Are people surprised to learn that you earned degrees in both mathematics and music from MIT?
I find most people understand that mathematics and music have underlying connections. In fact, the ways of thinking are quite similar, perhaps more similar than any two other disciplines. Both require an integration of creative thinking, imagination, problem solving, as well as the ability to rationally organize ideas and express them through a rigorous and detailed system of notation. People do tend to be surprised that anyone would study music at MIT, but actually MIT has excellent programs in the arts and humanities.
How long have you been performing?
I have been performing seriously for 25 years, on a variety of instruments including pipe organ, harpsichord, piano, khaen [Thai mouth organ], and ranaat ek [Thai xylophone]. Now I focus on piano and khaen, and specifically on contemporary concert music.
"As a scholar, all musics from anywhere in the world are equally valid windows into the sonic experience of human beings."
What types of music interest you?
As a scholar, all musics from anywhere in the world are equally valid windows into the sonic experience of human beings. As an artist, I have a collection of thousands of CDs of genres from all over the world, which I find to be a continuing source of inspiration. I think serious artists are far less concerned with categorizing their tastes or their work and far more concerned with each individual project and musical work. As a composer, I write concert music which is either fully notated or incorporates improvisation.
"I focus on piano and khaen [Thai mouth organ], and specifically on contemporary concert music."
Photo by Lauren Sharon Photography
I understand your compositions have been performed in such prestigious venues as Carnegie Hall. Tell us what that was like. Are there any other performance moments that you find especially memorable?
Every performance is exciting. Having performers take up my compositions and breathe life into them is like watching one's child take its first steps. And every performance is different; different performers find different aspects of the work to focus on and motivate their interpretation, and each performer's interpretation evolves over the course of multiple performances. Through performers, each work quite literally takes on a life of its own. The best part of the performances in Carnegie Hall was not the fact that they were in the hall, but that they were given by two absolutely stellar groups of performers, both of which gave some of the most energetic and inspired performances my works have every received. And in both cases, I am happy to say, the Carnegie Hall audiences were supportive and appreciative, and there were no empty seats.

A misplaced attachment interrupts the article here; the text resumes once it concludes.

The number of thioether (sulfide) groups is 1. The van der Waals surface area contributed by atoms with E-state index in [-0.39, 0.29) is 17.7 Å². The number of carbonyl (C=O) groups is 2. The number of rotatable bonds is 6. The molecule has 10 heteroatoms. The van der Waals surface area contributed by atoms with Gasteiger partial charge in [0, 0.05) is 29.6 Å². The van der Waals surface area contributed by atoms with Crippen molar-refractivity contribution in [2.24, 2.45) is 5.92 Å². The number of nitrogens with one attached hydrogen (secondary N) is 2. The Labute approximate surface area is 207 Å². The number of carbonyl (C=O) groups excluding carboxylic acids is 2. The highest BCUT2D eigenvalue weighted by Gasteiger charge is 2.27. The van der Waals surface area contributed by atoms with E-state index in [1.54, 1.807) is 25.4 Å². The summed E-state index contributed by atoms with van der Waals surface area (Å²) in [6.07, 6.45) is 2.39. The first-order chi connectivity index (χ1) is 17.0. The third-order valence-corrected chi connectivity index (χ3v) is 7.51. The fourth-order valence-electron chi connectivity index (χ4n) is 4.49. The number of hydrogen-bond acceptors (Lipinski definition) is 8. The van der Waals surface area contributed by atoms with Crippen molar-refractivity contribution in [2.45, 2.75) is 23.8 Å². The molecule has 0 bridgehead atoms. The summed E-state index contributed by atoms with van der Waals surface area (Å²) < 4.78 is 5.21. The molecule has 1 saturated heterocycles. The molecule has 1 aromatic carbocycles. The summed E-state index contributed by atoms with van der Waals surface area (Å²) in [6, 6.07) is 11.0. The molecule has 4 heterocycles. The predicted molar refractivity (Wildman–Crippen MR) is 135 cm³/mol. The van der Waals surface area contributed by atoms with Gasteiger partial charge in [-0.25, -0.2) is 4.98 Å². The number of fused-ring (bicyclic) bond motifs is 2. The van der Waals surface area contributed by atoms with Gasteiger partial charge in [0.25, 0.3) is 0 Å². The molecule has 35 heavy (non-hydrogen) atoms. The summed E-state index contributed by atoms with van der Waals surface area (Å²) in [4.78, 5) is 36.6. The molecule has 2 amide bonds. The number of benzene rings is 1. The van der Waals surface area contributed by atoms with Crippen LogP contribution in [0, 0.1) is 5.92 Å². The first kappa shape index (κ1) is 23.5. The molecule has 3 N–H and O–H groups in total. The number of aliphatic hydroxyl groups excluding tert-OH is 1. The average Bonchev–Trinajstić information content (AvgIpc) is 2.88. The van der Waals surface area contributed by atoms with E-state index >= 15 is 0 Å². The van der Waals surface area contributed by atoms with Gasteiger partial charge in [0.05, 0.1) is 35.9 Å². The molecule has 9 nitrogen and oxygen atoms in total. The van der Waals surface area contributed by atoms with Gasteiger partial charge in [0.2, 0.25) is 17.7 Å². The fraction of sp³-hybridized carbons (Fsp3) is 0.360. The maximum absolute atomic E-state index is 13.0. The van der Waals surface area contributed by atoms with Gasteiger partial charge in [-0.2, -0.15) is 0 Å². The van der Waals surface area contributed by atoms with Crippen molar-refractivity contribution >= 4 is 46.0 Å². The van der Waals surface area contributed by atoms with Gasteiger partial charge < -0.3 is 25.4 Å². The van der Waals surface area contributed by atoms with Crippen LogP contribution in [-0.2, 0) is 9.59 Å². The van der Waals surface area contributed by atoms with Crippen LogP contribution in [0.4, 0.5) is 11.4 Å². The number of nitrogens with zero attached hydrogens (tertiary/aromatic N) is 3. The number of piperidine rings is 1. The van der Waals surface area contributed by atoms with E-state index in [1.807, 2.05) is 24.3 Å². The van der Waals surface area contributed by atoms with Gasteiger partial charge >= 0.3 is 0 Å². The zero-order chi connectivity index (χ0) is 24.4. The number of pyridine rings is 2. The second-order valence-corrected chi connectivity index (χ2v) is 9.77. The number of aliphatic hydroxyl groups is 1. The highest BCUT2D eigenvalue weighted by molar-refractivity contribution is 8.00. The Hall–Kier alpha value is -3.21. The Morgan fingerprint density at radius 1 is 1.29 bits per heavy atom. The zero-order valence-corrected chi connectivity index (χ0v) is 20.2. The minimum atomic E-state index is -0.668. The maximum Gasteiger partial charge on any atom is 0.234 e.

"The best part of the performances in Carnegie Hall was not the fact that they were in the hall, but that they were given by two absolutely stellar groups of performers, both of which gave some of the most energetic and inspired performances my works have every received."
Almost all the performances are memorable, and I couldn't single any out as being particularly special. Of course, sometimes things do not go well and those are painful memories as well. But in the long run, even those are part of bringing each work to life. Ideally, every work transcends the individual performance.
What is your favorite course to teach? Why?
One of my favorite courses is called Form and Analysis, which is an upper-division course in music theory. Even though my specialization is in contemporary music and Asian traditions, and this course concerns only classical music, it is the course in which student can first fully understand music as a sophisticated and expressive language with both historical and contemporary relevance. After three semesters of learning to become fluent in the technical language of music, Form and Analysis concerns the structure, style, history and performance tradition of entire pieces—no longer small pieces, excerpts and examples but the greatest works of prior eras. This course opens the door to the rich and sophisticated experience of music that only serious musicians and aficionados regularly experience. For a decade, students have consistently reported that this course was their most difficult music course at USD and also the most rewarding, and that afterwards their musical experience is forever transformed. This is the red pill of the musical matrix, so to speak.
"I am also delighted by diverse explorations that students undertake in their creative work, which always exceeds my expectations."
The other course I particularly enjoy teaching is Art and the Soundscape, which is cross-listed in Art and Music. This interdisciplinary course brings together students in art and music to explore the creative possibilities of sound as a medium and its integration into other forms of art. It is an opportunity to draw lessons from many of the most innovative artistic and musical traditions extending from the previous century and apply them to new works. Preparing and teaching this course is a perpetual process of discovery of the deep connections between music and other artistic forms, especially in the contemporary era, which are often masked by our division into departments and traditional pedagogies. I am also delighted by diverse explorations that students undertake in their creative work, which always exceeds my expectations.
Where can we buy or listen to your music?
My CDs are available at all the major on-line retailers, as well as at the USD bookstore. I also sell scores of my compositions and my CDs through my website, www.christopheradler.com.
- Anne Malinoski '11